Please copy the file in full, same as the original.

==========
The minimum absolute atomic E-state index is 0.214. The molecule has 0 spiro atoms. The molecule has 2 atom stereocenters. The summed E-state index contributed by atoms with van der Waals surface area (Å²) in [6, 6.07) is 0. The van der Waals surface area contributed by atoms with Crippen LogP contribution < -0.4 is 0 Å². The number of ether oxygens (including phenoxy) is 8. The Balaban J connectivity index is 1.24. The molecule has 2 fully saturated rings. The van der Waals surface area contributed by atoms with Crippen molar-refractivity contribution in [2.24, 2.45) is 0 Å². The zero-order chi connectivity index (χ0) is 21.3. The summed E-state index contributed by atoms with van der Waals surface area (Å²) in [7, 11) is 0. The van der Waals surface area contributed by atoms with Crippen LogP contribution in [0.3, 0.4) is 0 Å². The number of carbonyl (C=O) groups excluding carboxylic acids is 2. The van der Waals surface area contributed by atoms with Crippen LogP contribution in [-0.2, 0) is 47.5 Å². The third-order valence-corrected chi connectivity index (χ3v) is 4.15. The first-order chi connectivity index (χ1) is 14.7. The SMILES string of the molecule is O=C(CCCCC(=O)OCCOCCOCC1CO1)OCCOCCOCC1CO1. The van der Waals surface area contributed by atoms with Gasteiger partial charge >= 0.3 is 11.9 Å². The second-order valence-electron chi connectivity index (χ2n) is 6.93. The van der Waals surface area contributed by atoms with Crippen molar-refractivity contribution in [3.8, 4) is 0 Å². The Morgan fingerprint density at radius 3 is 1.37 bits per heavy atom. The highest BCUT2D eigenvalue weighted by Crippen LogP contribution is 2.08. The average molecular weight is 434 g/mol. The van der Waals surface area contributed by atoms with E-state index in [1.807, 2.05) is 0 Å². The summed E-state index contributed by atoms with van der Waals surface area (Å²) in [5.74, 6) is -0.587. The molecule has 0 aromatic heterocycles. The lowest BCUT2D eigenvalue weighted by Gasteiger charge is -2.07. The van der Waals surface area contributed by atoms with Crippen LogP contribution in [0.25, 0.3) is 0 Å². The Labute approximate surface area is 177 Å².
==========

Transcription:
The minimum absolute atomic E-state index is 0.214. The molecule has 0 spiro atoms. The molecule has 2 atom stereocenters. The summed E-state index contributed by atoms with van der Waals surface area (Å²) in [6, 6.07) is 0. The van der Waals surface area contributed by atoms with Crippen LogP contribution < -0.4 is 0 Å². The number of ether oxygens (including phenoxy) is 8. The Balaban J connectivity index is 1.24. The molecule has 2 fully saturated rings. The van der Waals surface area contributed by atoms with Crippen molar-refractivity contribution in [2.24, 2.45) is 0 Å². The zero-order chi connectivity index (χ0) is 21.3. The summed E-state index contributed by atoms with van der Waals surface area (Å²) in [7, 11) is 0. The van der Waals surface area contributed by atoms with Crippen LogP contribution in [0.3, 0.4) is 0 Å². The number of carbonyl (C=O) groups excluding carboxylic acids is 2. The van der Waals surface area contributed by atoms with Crippen LogP contribution in [-0.2, 0) is 47.5 Å². The third-order valence-corrected chi connectivity index (χ3v) is 4.15. The first-order chi connectivity index (χ1) is 14.7. The SMILES string of the molecule is O=C(CCCCC(=O)OCCOCCOCC1CO1)OCCOCCOCC1CO1. The van der Waals surface area contributed by atoms with Gasteiger partial charge >= 0.3 is 11.9 Å². The second-order valence-electron chi connectivity index (χ2n) is 6.93. The van der Waals surface area contributed by atoms with Crippen molar-refractivity contribution in [3.8, 4) is 0 Å². The Morgan fingerprint density at radius 3 is 1.37 bits per heavy atom. The highest BCUT2D eigenvalue weighted by Crippen LogP contribution is 2.08. The average molecular weight is 434 g/mol. The van der Waals surface area contributed by atoms with E-state index in [1.807, 2.05) is 0 Å². The summed E-state index contributed by atoms with van der Waals surface area (Å²) in [5.74, 6) is -0.587. The molecule has 0 aromatic heterocycles. The lowest BCUT2D eigenvalue weighted by Gasteiger charge is -2.07. The van der Waals surface area contributed by atoms with Crippen LogP contribution in [0.25, 0.3) is 0 Å². The Labute approximate surface area is 177 Å².